Commercial Leases

Business leases (also known as commercial leases) are increasing in complexity and length, with the potential for many pitfalls if the reviewer is not careful. Whether your business is entering into a lease for simple office space or a large retail operation, it is worth the effort (and relatively minimal cost) to have an attorney review the commercial lease and, if necessary, negotiate the legal terms of the lease with the landlord.Here are some of the most important considerations for potential tenants of all commercial leases:

Personal Guaranty

Landlords often require one or more personal guaranty of the lease. Your first goal should be to try to negotiate the guaranty language out of the lease altogether, by offering the landlord added security, such as a larger security deposit. If that does not work, and you believe the lease will be profitable enough to risk personal liability, you should try to include as many limitations into the guaranty as possible. Landlords will negotiate with you on such limitations, but you need an attorney to guide you on the appropriate language to best protect you.

Breach and Default Provisions

You should require written notice followed by a grace period before the landlord may exercise default rights; the grace period allows a cure period for the tenant to make a late rent or comply with another requirement of the lease. Otherwise, in Florida, the landlord must only give you 3 days to pay or vacate the premises.

Additionally, you should try to negotiate a maximum amount of damages in the event of tenant default, such as three months of base rent, similar to the negotiations referenced in the section regarding personal guaranties, above.

Finally, and most importantly, most commercial leases have consequences once a default is uncured and many such provisions give landlords the right to re-enter the premises and lock you out, without a court order to do so. While self-help for commercial leases is not permitted in Florida, your preference must be to protect yourself from the landlord’s attempt to exercise self-help instead of trying to file a lawsuit against the landlord after it has already occurred.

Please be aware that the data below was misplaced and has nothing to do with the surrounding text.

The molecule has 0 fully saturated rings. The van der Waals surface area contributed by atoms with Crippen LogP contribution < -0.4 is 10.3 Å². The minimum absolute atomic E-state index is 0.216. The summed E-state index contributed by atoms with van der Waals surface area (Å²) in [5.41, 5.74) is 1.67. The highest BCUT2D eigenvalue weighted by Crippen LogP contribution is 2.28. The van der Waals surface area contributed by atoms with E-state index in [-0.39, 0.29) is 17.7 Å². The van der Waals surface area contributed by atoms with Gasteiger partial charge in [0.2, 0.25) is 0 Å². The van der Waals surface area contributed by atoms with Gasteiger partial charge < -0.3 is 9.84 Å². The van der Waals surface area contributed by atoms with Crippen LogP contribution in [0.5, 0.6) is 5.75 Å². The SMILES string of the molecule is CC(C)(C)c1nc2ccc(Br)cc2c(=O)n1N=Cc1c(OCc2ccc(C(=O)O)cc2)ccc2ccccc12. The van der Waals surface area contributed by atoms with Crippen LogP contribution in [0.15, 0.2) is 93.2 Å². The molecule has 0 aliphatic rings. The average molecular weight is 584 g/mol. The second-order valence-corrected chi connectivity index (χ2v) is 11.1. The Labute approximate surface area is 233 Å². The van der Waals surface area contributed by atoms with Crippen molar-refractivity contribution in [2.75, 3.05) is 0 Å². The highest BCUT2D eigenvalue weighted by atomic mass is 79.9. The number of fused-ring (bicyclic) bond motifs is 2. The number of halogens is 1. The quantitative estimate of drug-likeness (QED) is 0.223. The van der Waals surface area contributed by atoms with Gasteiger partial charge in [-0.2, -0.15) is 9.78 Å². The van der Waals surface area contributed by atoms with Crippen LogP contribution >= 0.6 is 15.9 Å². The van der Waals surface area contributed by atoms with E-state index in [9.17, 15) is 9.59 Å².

Assignment of Lease

Every tenant needs to have some right to assign the lease as part of an overall exit strategy for the lease. Assignment generally becomes necessary if you decide to sell your business. The right to assign the lease can be critical, because it will allow for the natural evolution of the tenant’s business (such as the sale of the business or merger, expansion, or consolidation of multiple locations).

Typically, commercial leases prohibit assignments of the lease without the landlord’s prior written consent. Moreover, the lease usually characterizes a sale of the business, a merger, or a transfer of more than 50% of the stock as an assignment requiring the landlord’s consent.

You should try to negotiate as much as freedom for yourself to assign the lease as possible. Typically, landlords will agree to permit assignment with prior written consent, and that such consent cannot be “unreasonably withheld”. This is vital because the standard for reasonableness will keep the landlord in check if this provision ever needs to be exercised.


Commercial leases now have provisions permitting the landlord to relocate their tenants as they see fit. This can be devastating to retail tenants and, at the very least, highly disruptive to other types of commercial tenants. If your proposed lease has a relocation provision, the first negotiating stance to take is that it can only be exercised if the premises are part of some construction project.

If the landlord does not agree to limit the provision to construction related events, you should attempt to limit the provision in other ways. Some examples of other limitations to the relocation provision are: (a) limit the portion of landlord’s property where your business can be relocated; (b) demand reimbursement of cost for relocation, abatement of rent during relocation (while your business is down) and reduction in rent if the new space is not comparable commercial space; and (c) secure a veto provision so if you do not like the substitute space, you will be able to reject the space without terminating the lease


Commercial leases have become more complex and lengthier in recent years. It is important to review each provision of the lease and understand what ramifications can come from those provisions if/when they are applied. Some of the more complex legal terms should be referred to an attorney who can advise you, and if necessary, negotiate those provisions with the landlord.